Game maker Zarathustra referred to these as Sadlets (Like applets, only sad!). Please. Don’t make anymore. Either make a real game or have some sophistication. Or better yet, do both! you’ll be a better man then me!

edit: Turns out someone on destructoid beat me too this a few days ago with a FANTASTIC Post on the matter. Lemme thank Logo for giving me these too links, which I highly recommend.

Destructoid Article

Gamasutra Followup

16 thoughts on “Independant Videogames and the Farce of Art

  1. It’s funny you’d post this today as two articles covering the same thing were recently written:
    http://www.destructoid.com/indie-games-don-t-have-to-act-like-indie-games-162789.phtml

    http://www.gamasutra.com/view/news/27170/Opinion_In_Defense_Of_That_Recent_AntiIndie_Column.php?utm_source=feedburner&utm_medium=feed&utm_campaign=Feed%3A+GamasutraNews+%28Gamasutra+News%29&utm_content=Google+Feedfetcher

    Intentional Obscurity is just a slap in the face and is flat out rude. These pretentious games are preaching a meaning. Good Stories, like Schindler’s List, tell you an experience and let you come to the meaning yourself.

  2. A very nice article! I have played all of the other games by the creator of ‘7 Minutes’. I’ve found all of his releases some kind of experiments. Not artistic games though. They’re way too poor in gameplay to be games. These releases though get attention in the Indie community, because they, as you said, use minimal effort to be a ‘piece of art’.

  3. I wish I had some thoughts of my own to bring to the table, but all I can say is that you make a good point, and I completely agree.

  4. Hahah, I’m surprised your comment didn’t get flagged as spam. Thats how a long of spam posts are worded, but I can see you’re a real person! Well, maybe stew on it a bit and maybe you’ll come up with something interesting to say. I’m always interested in other peoples insights to keep my own opinions fresh and realistic.

  5. Thats a shame. On one hand there were some sorta impressive bits in Seven Minutes. I actually thought the length was perfect for that kind of game, which was nice, but the actual game play elements were lacking. The actual pretentiousness just drove the game into the ground for me though. I’d sorta hoped he’d produce stuff that was more interesting.

    I had a similar thing with the guy who made the Flash Game “Don’t Look Back”. I had mixed feelings about it. It was heavy on the “art” but put a bit more effort into it then other offerings, but the gameplay was….. iffy. But he went on to work on vvvvvvvvvv or whatever that game is. There was no way I was paying the super high price for vvvvvvv that was being asked of it, but the ideas and gameplay seemed very nice in the demo. That was a pleasant surprise. Guess the Seven Minute guy can’t do the same (or at least hasn’t yet).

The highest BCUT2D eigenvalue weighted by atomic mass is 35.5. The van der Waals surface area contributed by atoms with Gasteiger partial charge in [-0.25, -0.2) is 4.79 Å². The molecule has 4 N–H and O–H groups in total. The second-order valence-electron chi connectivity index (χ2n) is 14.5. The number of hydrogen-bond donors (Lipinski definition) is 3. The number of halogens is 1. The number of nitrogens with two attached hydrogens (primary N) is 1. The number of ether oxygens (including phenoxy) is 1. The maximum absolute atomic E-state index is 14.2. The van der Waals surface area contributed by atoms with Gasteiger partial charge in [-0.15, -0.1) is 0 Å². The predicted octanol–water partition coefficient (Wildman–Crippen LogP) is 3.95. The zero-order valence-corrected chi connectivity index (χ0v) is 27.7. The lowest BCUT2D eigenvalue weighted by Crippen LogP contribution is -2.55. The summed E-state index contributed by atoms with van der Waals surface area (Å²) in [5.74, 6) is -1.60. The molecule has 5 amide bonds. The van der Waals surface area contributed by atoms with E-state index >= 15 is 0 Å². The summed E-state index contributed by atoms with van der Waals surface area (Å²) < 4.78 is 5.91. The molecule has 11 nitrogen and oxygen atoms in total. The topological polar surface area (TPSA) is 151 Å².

6. Damn, your post got marked as spam, but I gotta thank the crap out of you for showing me these. I think I’ll update the original post with these.

  7. I feel almost like I’m taking the devil’s advocate’s role in saying this, but I consider (some of) those pretentious art games important in enabling the growth of video-games. Of course, I’m one of those crazy people wants to see more “art” in video-games. Perhaps there’s some bias here.

    Don’t get me wrong, I think the term “sadlet” is a great one for these pretentious and insubstantial creations. But a few of these games do attempt to convey a message through gameplay rather than through cutscenes and linear plots usually involving saving the world. Finding a way to integrate gameplay into the narrative or artistic statement of a game, in my mind, is essential in supporting the claim that videogames are a valid medium for artistic expression. From what I’ve seen, we don’t have a game like that yet. Currently it’s either “make a game and have a story ontop of it” or “make a Sadlet and try to give it a message.”

    On a side note, I really think Jonathan Blow did a good job of making Braid a quality game while integrating the gameplay into the story. Not perfect by any means but it seems like a good direction to go for games that want be called art.

  8. I didn’t like Braid (a bit too slow and ponderous for me), but I respect Jonathan’s work. But anyways, I can’t say that all indie art games are worthless, but I’m seeing some flopping around and some growing pains. Part of the problem is that many of these games are so totally shallow in their message and weak in their gameplay integration that that actually DAMAGE things a bit. You know what did this right? It’s not Indie. It’s Shadow of the Collosus. Mileage varies with this, but it really puts the act of murder on your hands and many people feel a personal connection and the associated guilt with whats going on. Little details, like having to prepare each sword lunge to the weak point makes the experience tactile. That truly is the strength of video games — making the experience tactile and personal, like the Middle Passage game.